Dinosaur lung structure and ventilation of the abdominal air sacs in birds Public Deposited

http://ir.library.oregonstate.edu/concern/graduate_thesis_or_dissertations/g158bm025

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  • The purpose of this study was to identify any ostelogical features which might prevent paradoxical movement (=lateral collapse) of the abdominal air sacs in birds during inhalation. A combination of 26 fresh and frozen adult bird carcasses representing 10 avian orders were procured from local sources. Dissections of each specimen first entailed the inflation of the respiratory system via a tracheal tube. The trachea was then sealed off to prevent deflation of the air sacs. Next, the abdominal and thoracic cavities were carefully dissected to expose the inflated air sacs. Using a set of Whitworth electronic digital calipers, a series of two measurements were taken on each carcass: 1. from the posterior sternal tip to the posterior end of the abdominal air sacs, and 2. from the posterior sternal tip to the tip of the pubic bone. Results indicated a strong correlation between the post-sternal length and position of the abdominal air sacs and the post-sternal extension of the pubic bones, such that lateral support of the abdominal air sacs was provided by the pubic bones. These data suggest that during inhalation the pubic bones probably serve to prevent the lateral collapse of these air sacs. The pubic bones of theropod dinosaurs, and even Archaeopteryx, were vertically orientated and distally fused. Therefore, it is unlikely that these taxa ventilated a set of abdominal air sacs and where unlikely to have possessed an avian lung-air sac system.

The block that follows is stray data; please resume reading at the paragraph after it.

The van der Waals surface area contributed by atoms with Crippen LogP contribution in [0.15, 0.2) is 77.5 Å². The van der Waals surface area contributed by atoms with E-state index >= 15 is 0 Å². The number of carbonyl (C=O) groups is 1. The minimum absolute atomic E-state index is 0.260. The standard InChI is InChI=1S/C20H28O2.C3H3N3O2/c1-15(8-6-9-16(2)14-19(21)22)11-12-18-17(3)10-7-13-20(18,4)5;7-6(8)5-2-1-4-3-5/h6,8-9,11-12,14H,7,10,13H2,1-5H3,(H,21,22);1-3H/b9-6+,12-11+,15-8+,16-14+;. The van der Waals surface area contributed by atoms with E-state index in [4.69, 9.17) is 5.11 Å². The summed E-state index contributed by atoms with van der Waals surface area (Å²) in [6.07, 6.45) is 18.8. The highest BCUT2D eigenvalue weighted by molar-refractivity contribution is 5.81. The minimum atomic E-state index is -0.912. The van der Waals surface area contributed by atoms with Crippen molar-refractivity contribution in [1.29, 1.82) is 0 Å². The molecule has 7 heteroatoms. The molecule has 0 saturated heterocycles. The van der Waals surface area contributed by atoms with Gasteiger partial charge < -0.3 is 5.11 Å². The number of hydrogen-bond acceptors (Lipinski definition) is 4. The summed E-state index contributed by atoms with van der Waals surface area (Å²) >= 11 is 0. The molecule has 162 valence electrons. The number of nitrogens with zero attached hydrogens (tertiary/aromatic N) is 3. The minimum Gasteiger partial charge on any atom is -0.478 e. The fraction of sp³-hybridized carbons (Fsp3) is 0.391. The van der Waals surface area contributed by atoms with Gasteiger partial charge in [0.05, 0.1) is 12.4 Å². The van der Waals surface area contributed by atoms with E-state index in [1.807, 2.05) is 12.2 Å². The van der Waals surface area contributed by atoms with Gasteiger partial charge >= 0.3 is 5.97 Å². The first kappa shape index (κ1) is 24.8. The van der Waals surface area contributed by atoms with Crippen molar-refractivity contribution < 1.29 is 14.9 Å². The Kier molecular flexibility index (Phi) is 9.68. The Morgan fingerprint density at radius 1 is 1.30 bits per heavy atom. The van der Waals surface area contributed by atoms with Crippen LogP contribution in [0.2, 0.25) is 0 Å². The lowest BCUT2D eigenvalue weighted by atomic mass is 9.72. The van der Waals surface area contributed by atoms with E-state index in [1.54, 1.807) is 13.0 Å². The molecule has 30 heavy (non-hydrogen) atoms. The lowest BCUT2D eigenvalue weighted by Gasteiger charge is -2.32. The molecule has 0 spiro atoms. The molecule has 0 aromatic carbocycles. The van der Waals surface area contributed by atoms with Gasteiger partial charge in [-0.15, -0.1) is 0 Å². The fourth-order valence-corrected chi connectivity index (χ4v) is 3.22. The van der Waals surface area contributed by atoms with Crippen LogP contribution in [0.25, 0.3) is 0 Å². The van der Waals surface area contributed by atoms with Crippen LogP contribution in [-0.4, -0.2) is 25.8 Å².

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  • File scanned at 300 ppi (Monochrome, 8-bit Grayscale, 24-bit Color) using ScandAll PRO 1.8.1 on a Fi-6670 in PDF format. CVista PdfCompressor 4.0 was used for pdf compression and textual OCR.
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